Tuesday, December 20, 2016

Creating a Positive White Identity

There is a hole in anti-racism work: positive white identity. Unfortunately, white identity in anti-racism work is vulnerable, commonly taking on the labels of: oppressive slave owners, creators of slavery, building a culture on slavery, hate criminals, the 'guilty' ones, the 'bad' race, culturally ignorant, cultural appropriators, and even void of a culture at all.

How can 'white' people take part in a conversation about racism under the accusatory burden of these labels?

First of all, our U.S. culture in general needs to educate itself honestly about our multi-cultural struggles and victories. We need to understand the role that our 'white' cultural heritage has played in racism. We also need to connect the dots between our struggles, and struggles throughout human history all over the world.

One poignant part of the Undoing Racism (R) workshop I took was when an Asian woman spoke up against the definition of race provided by the The People's Institute. The workshop leaders claimed that race was a construct that favored 'white' people (scare quotes are mine. See my reflection on the Undoing Racism workshop here.) The woman spoke up to say that other cultures use the same construct of race for power around the world, and she cited examples from her cultural history.

The 'white' race is not the bad race, though it is often said to be so, even by white anti-racist activists.

Before I went to the Undoing Racism (R) training, I prepared by doing research and trying to find others' accounts of taking the training. I found one account challenging -- an account of being asked in a round, "what do you like about being white." I felt like this was a trick question, to reveal some white appropriation of our inherent multi-cultural heritage. After all, my family is American, and we don't have unique cultural recipes, religions, rituals, or holidays passed down from our grandparents. My grandfather was Mormon, and left his church, and my grandmother was an orphan. The closest thing to a passed down recipe is snack of bread in milk, or fried oatmeal (both are very tasty).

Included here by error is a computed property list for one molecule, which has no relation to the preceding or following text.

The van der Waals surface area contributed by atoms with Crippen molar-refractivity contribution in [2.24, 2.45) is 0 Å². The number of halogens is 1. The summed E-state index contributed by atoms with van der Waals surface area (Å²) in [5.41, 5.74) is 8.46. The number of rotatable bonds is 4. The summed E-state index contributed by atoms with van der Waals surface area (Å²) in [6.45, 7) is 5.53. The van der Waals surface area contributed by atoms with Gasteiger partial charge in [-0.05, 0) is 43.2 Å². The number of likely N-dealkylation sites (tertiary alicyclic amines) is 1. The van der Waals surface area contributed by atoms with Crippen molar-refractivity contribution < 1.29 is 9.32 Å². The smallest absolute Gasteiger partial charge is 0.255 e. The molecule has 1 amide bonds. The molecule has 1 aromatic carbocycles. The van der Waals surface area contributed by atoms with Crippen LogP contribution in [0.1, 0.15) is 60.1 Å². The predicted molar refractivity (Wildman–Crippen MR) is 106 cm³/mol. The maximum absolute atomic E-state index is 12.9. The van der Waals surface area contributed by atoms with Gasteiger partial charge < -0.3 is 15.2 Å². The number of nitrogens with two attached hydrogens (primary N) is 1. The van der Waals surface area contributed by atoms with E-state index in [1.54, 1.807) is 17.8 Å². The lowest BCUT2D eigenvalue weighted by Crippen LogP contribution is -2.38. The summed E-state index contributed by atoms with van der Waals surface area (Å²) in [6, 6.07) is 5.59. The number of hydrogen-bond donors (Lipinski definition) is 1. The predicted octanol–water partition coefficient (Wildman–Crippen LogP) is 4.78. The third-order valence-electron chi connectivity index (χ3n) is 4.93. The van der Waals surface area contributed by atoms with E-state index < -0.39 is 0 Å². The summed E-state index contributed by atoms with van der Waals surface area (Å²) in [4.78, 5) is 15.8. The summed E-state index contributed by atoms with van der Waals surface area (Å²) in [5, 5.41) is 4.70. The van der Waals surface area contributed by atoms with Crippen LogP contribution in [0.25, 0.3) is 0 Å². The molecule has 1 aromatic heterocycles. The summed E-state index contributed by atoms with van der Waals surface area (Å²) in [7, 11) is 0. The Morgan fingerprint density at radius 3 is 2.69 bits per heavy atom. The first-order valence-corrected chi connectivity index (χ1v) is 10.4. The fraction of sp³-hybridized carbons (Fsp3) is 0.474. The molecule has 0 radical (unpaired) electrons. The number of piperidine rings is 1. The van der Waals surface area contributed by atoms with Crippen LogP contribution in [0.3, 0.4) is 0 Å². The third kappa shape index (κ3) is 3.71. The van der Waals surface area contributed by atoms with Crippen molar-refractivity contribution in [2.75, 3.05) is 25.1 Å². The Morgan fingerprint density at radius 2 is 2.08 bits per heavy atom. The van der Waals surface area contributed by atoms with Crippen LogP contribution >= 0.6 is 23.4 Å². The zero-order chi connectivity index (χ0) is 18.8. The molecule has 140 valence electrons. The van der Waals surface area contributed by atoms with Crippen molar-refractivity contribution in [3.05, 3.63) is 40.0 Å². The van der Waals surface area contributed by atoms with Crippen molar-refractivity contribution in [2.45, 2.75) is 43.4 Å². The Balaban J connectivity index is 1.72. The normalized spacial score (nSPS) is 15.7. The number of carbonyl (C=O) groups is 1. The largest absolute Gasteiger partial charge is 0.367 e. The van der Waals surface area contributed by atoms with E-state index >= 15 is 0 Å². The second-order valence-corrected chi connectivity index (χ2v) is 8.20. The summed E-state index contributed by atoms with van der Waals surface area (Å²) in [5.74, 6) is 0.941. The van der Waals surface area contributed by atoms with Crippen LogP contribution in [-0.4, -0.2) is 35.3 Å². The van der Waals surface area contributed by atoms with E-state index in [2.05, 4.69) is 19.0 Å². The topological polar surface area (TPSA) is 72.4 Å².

What I found, after mulling the question over for a while, was a lot. A lot that is attributed to western culture and western philosophies. Now, I won't say that western thought and philosophies had no non-white influence -- after all humans have always traveled, shared great thoughts and discoveries, and grown from it. But, what has always driven me to have a deep conviction for human rights, equal rights, and faith in humanity, are ideals of liberty and governance set forth by Greek philosophers like Plato, and Socrates; furthered by enlightenment writers like Locke -- all of which set the basis for our U.S. Constitution, and the reforms of governments around the world toward freedom.

I am glad to be from a culture -- our U.S. culture, that is rooted in the fight for freedom of individuals, and dedicated to goals of tolerance, liberty, and a just balance between the individual and collective good. Rooted in the belief that no one man can own another, or take ownership of another's work. In fact, it is these very roots that have driven me as an activist for human rights and equal treatment under the law, and just laws.

I recently watched a TED talk on the Cyrus Cylinder, which I had never heard of: this is a scroll that is widely influential, throughout history, and throughout the world. It sets an example for inclusive, and tolerant governance:


Personally, I am happy to have grown up in U.S. culture, an amalgamation of cultures in which we have all benefited from sharing knowledge and discoveries. I grew up in Southern California, and Mexican food like quesadillas, burritos, tacos, guacamole, churros etc. are part of my history and culture. As is Chinese food, and Confucianism. My grandma took me to downtown LA as a kid, and sat me at a Chinese bar until I learned how to use chopsticks, sternly telling me, "it is time." According to an online religious quiz, my religious beliefs most closely align with Buddhism, though I think of myself as not religious.